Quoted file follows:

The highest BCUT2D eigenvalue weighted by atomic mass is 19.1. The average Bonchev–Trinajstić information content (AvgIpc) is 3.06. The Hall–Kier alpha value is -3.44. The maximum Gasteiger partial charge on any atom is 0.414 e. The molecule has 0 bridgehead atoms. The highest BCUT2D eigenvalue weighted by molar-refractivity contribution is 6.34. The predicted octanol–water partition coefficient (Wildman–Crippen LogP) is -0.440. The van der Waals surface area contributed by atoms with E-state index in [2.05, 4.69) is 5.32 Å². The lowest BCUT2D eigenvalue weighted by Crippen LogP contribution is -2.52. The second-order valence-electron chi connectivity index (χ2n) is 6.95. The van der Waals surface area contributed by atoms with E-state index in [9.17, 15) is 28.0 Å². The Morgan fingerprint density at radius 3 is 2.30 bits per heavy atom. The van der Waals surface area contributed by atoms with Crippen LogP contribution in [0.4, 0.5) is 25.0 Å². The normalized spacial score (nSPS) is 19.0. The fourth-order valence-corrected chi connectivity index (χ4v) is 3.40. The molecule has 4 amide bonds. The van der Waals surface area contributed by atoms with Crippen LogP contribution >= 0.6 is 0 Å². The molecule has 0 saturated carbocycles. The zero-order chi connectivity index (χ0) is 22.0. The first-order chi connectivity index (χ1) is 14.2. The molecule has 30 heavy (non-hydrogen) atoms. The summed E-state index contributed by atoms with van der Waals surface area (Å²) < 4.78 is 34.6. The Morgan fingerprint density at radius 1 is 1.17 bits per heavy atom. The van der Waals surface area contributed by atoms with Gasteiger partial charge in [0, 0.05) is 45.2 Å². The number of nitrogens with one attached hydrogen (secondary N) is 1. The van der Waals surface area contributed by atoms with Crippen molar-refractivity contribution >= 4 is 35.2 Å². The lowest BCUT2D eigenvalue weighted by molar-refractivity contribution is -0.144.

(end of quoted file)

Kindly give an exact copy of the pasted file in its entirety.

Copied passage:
The highest BCUT2D eigenvalue weighted by atomic mass is 19.1. The average Bonchev–Trinajstić information content (AvgIpc) is 3.06. The Hall–Kier alpha value is -3.44. The maximum Gasteiger partial charge on any atom is 0.414 e. The molecule has 0 bridgehead atoms. The highest BCUT2D eigenvalue weighted by molar-refractivity contribution is 6.34. The predicted octanol–water partition coefficient (Wildman–Crippen LogP) is -0.440. The van der Waals surface area contributed by atoms with E-state index in [2.05, 4.69) is 5.32 Å². The lowest BCUT2D eigenvalue weighted by Crippen LogP contribution is -2.52. The second-order valence-electron chi connectivity index (χ2n) is 6.95. The van der Waals surface area contributed by atoms with E-state index in [9.17, 15) is 28.0 Å². The Morgan fingerprint density at radius 3 is 2.30 bits per heavy atom. The van der Waals surface area contributed by atoms with Crippen LogP contribution in [0.4, 0.5) is 25.0 Å². The normalized spacial score (nSPS) is 19.0. The fourth-order valence-corrected chi connectivity index (χ4v) is 3.40. The molecule has 4 amide bonds. The van der Waals surface area contributed by atoms with Crippen LogP contribution >= 0.6 is 0 Å². The molecule has 0 saturated carbocycles. The zero-order chi connectivity index (χ0) is 22.0. The first-order chi connectivity index (χ1) is 14.2. The molecule has 30 heavy (non-hydrogen) atoms. The summed E-state index contributed by atoms with van der Waals surface area (Å²) < 4.78 is 34.6. The Morgan fingerprint density at radius 1 is 1.17 bits per heavy atom. The van der Waals surface area contributed by atoms with Gasteiger partial charge in [0, 0.05) is 45.2 Å². The number of nitrogens with one attached hydrogen (secondary N) is 1. The van der Waals surface area contributed by atoms with Crippen molar-refractivity contribution >= 4 is 35.2 Å². The lowest BCUT2D eigenvalue weighted by molar-refractivity contribution is -0.144.